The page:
Dante makes it clear that reputation does not necessarily have to be pristine to be good; in fact, it is far better to have a bad reputation than no reputation at all. For example, in Canto III:

"This miserable fate Suffer the wretched souls of those, who lived / Without or praise or blame, with that ill band Of angels mix'd, who nor rebellious…… [Read More]

Work Cited

Alighieri, Dante. Inferno. Retrieved online:
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Roman Catholicism According to Many

Words: 3414 Length: 10 Pages Document Type: Essay Paper #: 31312233

Catholic Philosophy

Unlike some other Christian faiths, Catholics can approach the concept of evolution from a scientific standpoint. For example, Catholics can believe in evolution as a scientific hypothesis which "seeks to determine the historical succession of the various species of plants and of animals on our earth... [and, which] does not consider the present species of plants and of animals as forms directly created by God." (Knight). However, this scientific theory does not concern itself with determining the origin of life, and leaves room for people to believe that life originated with a supreme being. Therefore, the scientific theory of evolution is not incompatible with Catholicism, with regards to plants and non-human animal life. However, Catholics believe in the creation of man by God, and do not believe that man could have evolved from brute animals, because, unlike other animals, humans have souls. (Knight).

Catholicism, like many of the major world religions, should be a lived religion. According to Catholics, their religion is integral to the purpose of life: "Catholics believe that the purpose of life is to have life and have it more abundantly. For this reason we follow to love God with all your heart, mind and…… [Read More]

Works Cited "The Largest Catholic Communities." Largest Religious Communities. 2005. 13 Aug. 2008 .

Bogle, Joanne. "Women Priests- No Chance." Catholic Education Resource Center. 1997. 14 Aug. 2008
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Learn'so Little About These Ancient Eastern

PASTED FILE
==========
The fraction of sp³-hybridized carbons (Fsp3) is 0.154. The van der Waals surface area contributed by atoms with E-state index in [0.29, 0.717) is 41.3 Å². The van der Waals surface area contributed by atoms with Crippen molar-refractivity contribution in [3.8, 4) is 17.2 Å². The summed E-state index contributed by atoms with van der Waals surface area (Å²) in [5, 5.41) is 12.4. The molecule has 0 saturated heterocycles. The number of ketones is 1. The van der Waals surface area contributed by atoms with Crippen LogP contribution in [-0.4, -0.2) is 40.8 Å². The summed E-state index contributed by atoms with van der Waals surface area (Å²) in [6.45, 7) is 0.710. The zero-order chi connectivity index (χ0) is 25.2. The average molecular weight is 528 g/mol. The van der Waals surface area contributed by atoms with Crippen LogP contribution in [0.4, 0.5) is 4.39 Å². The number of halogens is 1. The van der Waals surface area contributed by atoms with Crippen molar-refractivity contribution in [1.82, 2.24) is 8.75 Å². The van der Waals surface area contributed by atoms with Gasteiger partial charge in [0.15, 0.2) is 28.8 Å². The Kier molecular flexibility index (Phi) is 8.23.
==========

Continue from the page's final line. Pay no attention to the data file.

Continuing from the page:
Words: 582 Length: 2 Pages Document Type: Essay Paper #: 5086656

learn so little about these ancient Eastern civilizations?

Ancient Greece and Rome are often called the cradles of modern, Western civilization. Greece 'gave birth' to democracy and major philosophic and scientific ideas spanning from the concept of atoms to geometry. Once upon a time, all roads famously lead to Rome, reflecting the importance of Rome in shaping the landscape of the modern globe. But simply because these civilizations were so important in shaping our own worldview does not mean we should discount the contribution of the East.

The recent excavation site of the Dadiwan relics of Qin'an at the Gansu Province is a demonstration of the richness of the early civilizations of the area. The archeological site has yielded some of the earliest findings of agriculture and pottery ever discovered, pushing back the date of the discovery of millet to a far earlier time than originally assumed. New evidence of the existence of the Chinese writing system, elaborate palace-style constructions, and concrete floors are some of the other major findings of the site. In contrast to the hunting, gathering, and relatively transient lifestyle of the Anglos and the Saxons, the inhabitants of the Gansu Province had created a thriving and…… [Read More]

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Typology in Christianity the Author of This

Words: 2483 Length: 9 Pages Document Type: Essay Paper #: 22988965

Typology in Christianity

The author of this report is reviewing typology in Christianity with a strong focus on a few particular dimensions. Typology, for the purposes of Christianity, is the translation and transition between the Old Testament and New Testament. Indeed, the different faiths that center on the traditional Christian God usually (but not always) rely on the Bible, or at least part of it, with some sects focusing mainly or solely on the Old Testament while other sects or groups do the same thing with the New Testament. Obviously, since both Testaments are part of the same Holy Bible, it is important to look into how they are connected and how that connection, and the church itself, has evolved over the years. A focus on how typology was done, different groups that engaged in it like the Alexandrin school and the overall history from the time of the Apostles, which paralleled the time of Jesus and a short time thereafter, through the pre-Reformation in the 1500's AD will be assessed and described.

Many historians differ greatly on a lot of the facets of Christianity. Some assert that Christianity did not even exist until the first century AD while others…… [Read More]


Barna, G. (1983). Typology offers perspectives on growing Christian market. Marketing News, 17(19), 12.

Brent, Allen. 2009. A Political History of Early Christianity. London: T & T. Clark, 2009. eBook Academic Collection (EBSCOhost), EBSCOhost (accessed September 30, 2013).

Cook, Jonathan A. 2006. "Christian Typology and Social Critique in Melville's "The Two Temples." Christianity & Literature 56, no. 1: 5-33. Religion and Philosophy Collection, EBSCOhost (accessed September 30, 2013).